Let the eggs cool for a couple of minutes and then transfer them to a storage container and store in the refrigerator until you need them. I used an empty egg carton that I market up saying Hard Boiled Eggs.

How long will they last? I have read on several reputable sites that 7 days is the max number of days you should keep them refrigerated. You may want to write the date you made them on the eggs so you know for sure. It is not recommended freezing hard boiled eggs.


Hard Boiled Egg Set Up

Get All Your Equipment Set Up


Add Eggs to Boiling Water

Carefully Add Eggs to Boiling Water With Slotted Spoon


Time Eggs for 3 Minutes

Boil the Eggs for 3 Minutes


Remove the Eggs from the Boiling Water and Transfer to an Ice Bath

Remove the Eggs from the Boiling Water and Transfer to an Ice Bath


How to Sous Vide Hard Boiled Eggs That Peel Easily

Transfer the Eggs to Your Sous Vide Circulator and Cook for 60 minutes at 165°F.


Transfer the Hard Boiled Eggs to a Pan of Cold Water

Transfer the Hard Boiled Eggs to a Pan of Cold Water


A Carton of Sous Vide Hard Boiled Eggs

Carefully Transfer the Hard Boiled Eggs to an Egg Carton and Store In the Refrigerator for No More Than 1 Week




Last modified on Fri 13 July 2018 1:06 pm

Filed in: Eggs, Sous Vide

Comments (41)

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  1. B. Bailey says:

    Just curious; did you try the same experiment, this time pre-boiling the brown eggs and not the white eggs? or – does it matter, in your opinion, if you use brown eggs or white – if you preboil them first?

    • It should not matter at all if you use brown or white eggs but I did find if I did NOT pre-boil the eggs first, they were impossible to get out of the shell.

      • Marie Jo says:

        FYI : Brown eggs are from brown hens, white eggs from white hens. That’s all there is to it.

        • Hi Marie Jo, I’m not sure that is totally true. I believe it has more to do with the breed, not the color of the bird. I did find some references to the color of the hens earlobes – chickens with white earlobes produce white eggs and chickens with brown earlobes produce brown eggs. You have white, yellow, black and brown chickens that lay white eggs and other breeds the same colors that produce brown eggs. There are even some breeds that produce blue-green eggs but the chickens aren’t blue or green. Interesting tidbit, once a hens starts laying eggs, the color will always be the same.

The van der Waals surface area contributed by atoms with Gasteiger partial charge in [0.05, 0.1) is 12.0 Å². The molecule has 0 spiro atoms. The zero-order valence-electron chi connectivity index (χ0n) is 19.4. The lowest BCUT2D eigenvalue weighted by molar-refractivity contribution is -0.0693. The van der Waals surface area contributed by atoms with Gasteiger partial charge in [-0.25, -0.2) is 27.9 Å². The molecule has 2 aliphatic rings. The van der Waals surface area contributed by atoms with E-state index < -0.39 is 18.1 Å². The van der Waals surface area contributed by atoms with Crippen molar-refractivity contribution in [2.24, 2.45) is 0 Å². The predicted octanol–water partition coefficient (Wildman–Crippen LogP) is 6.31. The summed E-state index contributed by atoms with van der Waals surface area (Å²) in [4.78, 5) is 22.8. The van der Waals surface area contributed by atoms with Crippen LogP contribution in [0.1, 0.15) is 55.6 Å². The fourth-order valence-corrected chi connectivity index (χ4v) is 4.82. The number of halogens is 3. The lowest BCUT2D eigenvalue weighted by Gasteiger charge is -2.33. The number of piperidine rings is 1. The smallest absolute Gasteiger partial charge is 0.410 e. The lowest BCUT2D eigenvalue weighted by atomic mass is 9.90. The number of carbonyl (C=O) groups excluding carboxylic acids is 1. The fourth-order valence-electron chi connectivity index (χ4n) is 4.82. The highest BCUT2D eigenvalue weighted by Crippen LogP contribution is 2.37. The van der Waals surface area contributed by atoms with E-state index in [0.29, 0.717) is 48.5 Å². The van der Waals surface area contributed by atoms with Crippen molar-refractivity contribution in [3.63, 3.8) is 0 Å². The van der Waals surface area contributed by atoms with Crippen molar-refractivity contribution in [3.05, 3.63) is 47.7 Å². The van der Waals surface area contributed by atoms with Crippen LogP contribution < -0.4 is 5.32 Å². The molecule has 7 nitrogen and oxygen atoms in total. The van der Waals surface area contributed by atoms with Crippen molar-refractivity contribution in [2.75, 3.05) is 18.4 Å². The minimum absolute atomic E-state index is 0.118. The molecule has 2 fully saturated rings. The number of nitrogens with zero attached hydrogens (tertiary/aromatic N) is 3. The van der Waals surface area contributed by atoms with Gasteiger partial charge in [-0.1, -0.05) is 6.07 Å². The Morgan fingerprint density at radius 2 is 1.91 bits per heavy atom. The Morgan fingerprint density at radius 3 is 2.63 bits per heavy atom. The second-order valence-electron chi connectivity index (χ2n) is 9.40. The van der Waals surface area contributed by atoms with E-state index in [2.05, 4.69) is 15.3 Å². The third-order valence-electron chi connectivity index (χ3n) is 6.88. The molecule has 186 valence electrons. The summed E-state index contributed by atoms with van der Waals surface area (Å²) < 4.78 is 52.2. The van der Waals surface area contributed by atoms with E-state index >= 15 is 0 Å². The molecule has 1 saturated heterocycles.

• Mel M says:

            You are so right! I have black, tan, gold and white chickens and only get light brown and blue/green eggs. Still narrowing down who is laying which color. The earlobes are all white or red which doesn’t match the eggs. I think I have easter eggers AKA mutts.

        • Mary Lou Hamilton says:

          and chocolate milk comes from brown cows.

  2. Millie s. says:

    This was great. I too have thought about doing a side by side study. My question would be, will it peel easily if I just wait until the egg is cooked then shock them for 15 minutes in an ice bath? Have you experimented there?

  3. Zac V. says:

    Thanks for the writeup. I will try it but instead of pre-heating the water bath, why not just use the boiled water, adding a little of the ice bath to cool it down until you hit your target temp with in instant read thermometer?

  4. Travis says:

    It’s so much hassle of boiling eggs for 3 minutes, use an ice bath, and then toss the eggs into a container for an hour with the circulator going. I’d say putting the method of putting eggs and water into a pan, bringing to a boil, and removing from heat to sit for 20-30 minutes is a lot more convenient. The result should be near identical in less time and with a lot less effort.

    • Travis says:

      But thanks for the experiment. I appreciate that you shared your results with us.

    • Sarah says:

      I have tried the method you list here, but I found that my eggs cooked differently, base on the size of the egg. The larger eggs are a little underdone and the smaller eggs are a little overdone. For me, the advantage of the sous vide is that I don’t have to guess how long to boil based on egg size. This pre-boil and sous vide method is definitely extra work, but I like the consistency.